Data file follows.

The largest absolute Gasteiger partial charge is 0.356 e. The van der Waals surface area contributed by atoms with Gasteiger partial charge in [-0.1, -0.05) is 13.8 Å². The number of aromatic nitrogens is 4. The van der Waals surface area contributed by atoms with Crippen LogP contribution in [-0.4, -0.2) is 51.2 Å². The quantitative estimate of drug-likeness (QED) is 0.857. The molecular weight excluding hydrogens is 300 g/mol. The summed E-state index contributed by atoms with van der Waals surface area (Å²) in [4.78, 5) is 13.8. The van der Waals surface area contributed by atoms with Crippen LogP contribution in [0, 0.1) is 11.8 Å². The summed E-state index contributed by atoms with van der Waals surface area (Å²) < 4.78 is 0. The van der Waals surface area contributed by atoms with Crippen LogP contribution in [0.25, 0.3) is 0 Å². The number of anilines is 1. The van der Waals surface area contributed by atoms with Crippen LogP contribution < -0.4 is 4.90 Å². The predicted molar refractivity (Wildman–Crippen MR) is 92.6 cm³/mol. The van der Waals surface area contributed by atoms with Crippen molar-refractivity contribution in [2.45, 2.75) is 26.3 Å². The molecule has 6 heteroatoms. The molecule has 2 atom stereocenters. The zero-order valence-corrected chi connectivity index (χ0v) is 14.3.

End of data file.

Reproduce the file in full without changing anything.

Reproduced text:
The largest absolute Gasteiger partial charge is 0.356 e. The van der Waals surface area contributed by atoms with Gasteiger partial charge in [-0.1, -0.05) is 13.8 Å². The number of aromatic nitrogens is 4. The van der Waals surface area contributed by atoms with Crippen LogP contribution in [-0.4, -0.2) is 51.2 Å². The quantitative estimate of drug-likeness (QED) is 0.857. The molecular weight excluding hydrogens is 300 g/mol. The summed E-state index contributed by atoms with van der Waals surface area (Å²) in [4.78, 5) is 13.8. The van der Waals surface area contributed by atoms with Crippen LogP contribution in [0, 0.1) is 11.8 Å². The summed E-state index contributed by atoms with van der Waals surface area (Å²) < 4.78 is 0. The van der Waals surface area contributed by atoms with Crippen LogP contribution in [0.25, 0.3) is 0 Å². The number of anilines is 1. The van der Waals surface area contributed by atoms with Crippen LogP contribution < -0.4 is 4.90 Å². The predicted molar refractivity (Wildman–Crippen MR) is 92.6 cm³/mol. The van der Waals surface area contributed by atoms with Crippen molar-refractivity contribution in [2.45, 2.75) is 26.3 Å². The molecule has 6 heteroatoms. The molecule has 2 atom stereocenters. The zero-order valence-corrected chi connectivity index (χ0v) is 14.3.